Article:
Iliad says it’s still working on new bid for T-Mobile

September 1, 2014, 1:06 PM UTC
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LONDON, ENGLAND - SEPTEMBER 08: A T-Mobile shop in Victoria on September 8, 2009 in London, England. Mobile phone companies Orange and T-Mobile have anounced plans to merge their United Kingdom operations. This will create the UK's biggest mobile operator with a customer base of 28 million users. (Photo by Peter Macdiarmid/Getty Images)
Photo by Peter Macdiarmid—Getty Images

French telecoms group Iliad SA (ILIAF) said it’s still working on a new offer for T-Mobile U.S. (TMUS) after having its first one rejected as too low.

T-Mobile U.S.’s German parent, Deutsche Telekom AG, was reported by Bloomberg last week to be open to offers for its 67% stake in excess of $35 a share, but the Bonn-based company declined to comment on such “speculation” Monday. T-Mobile shares closed at $30.08 Friday.

Iliad is now the only publicly-declared suitor for T-Mobile, after Sprint ended its interest in August, apparently daunted by the prospect of getting regulatory approval for a deal that would have combined the U.S.’s third- and fourth-largest network operators.

Iliad chief financial officer Thomas Reynaud told a press conference in Paris Monday that he had considered offers of backing from private equity funds and others in August and said “to ensure that these discussions go to term, we cannot tell you more about them this morning.”

Reynaud hinted that the company may not have to raise its original bid significantly for Deutsche Telekom to accept it, saying that “the offer is probably even more pertinent today, now that Sprint has pulled out of the race.”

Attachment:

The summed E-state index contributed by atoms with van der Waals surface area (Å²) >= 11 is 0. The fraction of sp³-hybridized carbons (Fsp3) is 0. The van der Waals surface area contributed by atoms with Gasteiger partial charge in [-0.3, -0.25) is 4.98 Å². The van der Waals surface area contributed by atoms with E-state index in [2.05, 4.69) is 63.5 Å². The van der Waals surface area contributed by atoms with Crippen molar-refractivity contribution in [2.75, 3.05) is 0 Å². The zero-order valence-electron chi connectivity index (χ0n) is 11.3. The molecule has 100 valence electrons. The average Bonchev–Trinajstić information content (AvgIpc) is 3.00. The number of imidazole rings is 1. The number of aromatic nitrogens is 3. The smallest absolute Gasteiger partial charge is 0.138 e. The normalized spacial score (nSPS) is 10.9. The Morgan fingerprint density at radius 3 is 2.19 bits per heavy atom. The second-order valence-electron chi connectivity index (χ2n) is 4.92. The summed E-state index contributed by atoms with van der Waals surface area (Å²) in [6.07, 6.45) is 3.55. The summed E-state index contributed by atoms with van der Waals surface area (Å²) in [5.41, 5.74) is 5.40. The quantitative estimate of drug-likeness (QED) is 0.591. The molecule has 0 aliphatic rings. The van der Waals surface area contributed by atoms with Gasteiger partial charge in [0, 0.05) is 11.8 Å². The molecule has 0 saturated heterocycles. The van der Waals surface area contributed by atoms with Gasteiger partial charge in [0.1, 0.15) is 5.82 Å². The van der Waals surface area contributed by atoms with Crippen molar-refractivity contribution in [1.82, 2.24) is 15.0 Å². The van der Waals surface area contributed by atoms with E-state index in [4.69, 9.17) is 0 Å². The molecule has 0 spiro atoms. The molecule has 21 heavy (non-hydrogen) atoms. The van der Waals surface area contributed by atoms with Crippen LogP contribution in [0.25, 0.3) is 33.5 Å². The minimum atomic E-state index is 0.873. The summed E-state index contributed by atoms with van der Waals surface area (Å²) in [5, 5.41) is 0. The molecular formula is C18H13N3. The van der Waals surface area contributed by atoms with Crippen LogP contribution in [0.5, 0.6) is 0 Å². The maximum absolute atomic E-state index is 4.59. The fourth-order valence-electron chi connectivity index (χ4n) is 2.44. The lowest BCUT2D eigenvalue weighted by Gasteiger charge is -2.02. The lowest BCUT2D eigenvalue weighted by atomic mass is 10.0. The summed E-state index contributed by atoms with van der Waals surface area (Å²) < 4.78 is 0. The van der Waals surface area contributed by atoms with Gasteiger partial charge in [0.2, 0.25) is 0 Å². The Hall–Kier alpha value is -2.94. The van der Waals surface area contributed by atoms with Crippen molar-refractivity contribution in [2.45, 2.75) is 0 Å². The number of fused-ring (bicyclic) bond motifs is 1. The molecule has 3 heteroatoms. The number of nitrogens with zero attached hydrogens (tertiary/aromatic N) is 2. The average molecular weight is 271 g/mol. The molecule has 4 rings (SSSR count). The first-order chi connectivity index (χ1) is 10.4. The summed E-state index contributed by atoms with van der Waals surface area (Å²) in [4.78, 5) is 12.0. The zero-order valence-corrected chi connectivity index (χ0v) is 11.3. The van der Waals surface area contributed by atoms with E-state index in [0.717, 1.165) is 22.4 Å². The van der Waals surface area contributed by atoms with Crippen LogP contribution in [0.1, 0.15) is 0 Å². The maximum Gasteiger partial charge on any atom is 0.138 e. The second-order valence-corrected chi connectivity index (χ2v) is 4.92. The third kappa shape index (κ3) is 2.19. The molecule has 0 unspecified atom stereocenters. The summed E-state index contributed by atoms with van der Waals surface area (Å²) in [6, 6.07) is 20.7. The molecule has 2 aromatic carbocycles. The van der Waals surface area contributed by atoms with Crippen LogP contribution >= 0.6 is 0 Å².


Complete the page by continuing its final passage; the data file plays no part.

He added that the company hasn’t yet been granted access to a ‘data room’ at T-Mobile, something that would traditionally signals that a bid is getting serious.

Iliad, the creation of flamboyant entrepreneur Xavier Niel, had originally put forward a two-stage bid under which it would offer $33/share for a 56.6% stake, plus $40.5 a share for the remaining 43.4%, giving a blended valuation of $36.20 and valuing T-Mobile at over $29 billion.

There appeared to be question marks over how it intended to raise that much cash. Iliad’s own market capitalization is only around $13 billion, and even though it said it would raise another €2 billion ($2.63 billion) with a sale of new shares, agency reports suggested that the company only had $13 billion in committed financing from banks. However, its overall net debt level is relatively low, at less than €1 billion at the end of June.

Even if it can raise the acquisition price for T-Mobile, Iliad will still have to find another large chunk of money almost immediately to compete at the FCC’s upcoming auctions of new frequencies in the fall.

The FCC has set a total reserve price of over $10.5 billion for the frequencies and rejected a proposal by T-Mobile and others to effectively break the auction down into smaller lots. The auctions are due to take place in November.

Deutsche Telekom says it has a standalone-strategy to develop the brand itself in case it doesn’t get a good enough offer, but is understood to be reluctant to make big new investments in the T-Mobile U.S.

Iliad’s main business in France is the Free mobile network and internet provider, which Niel has built up from humble beginnings with a mixture of rock-bottom prices and savvy marketing. The company said its net profit there in the first half of the year fell 1.3% to €139.9 million despite a 10% rise in revenue to €2.02 billion.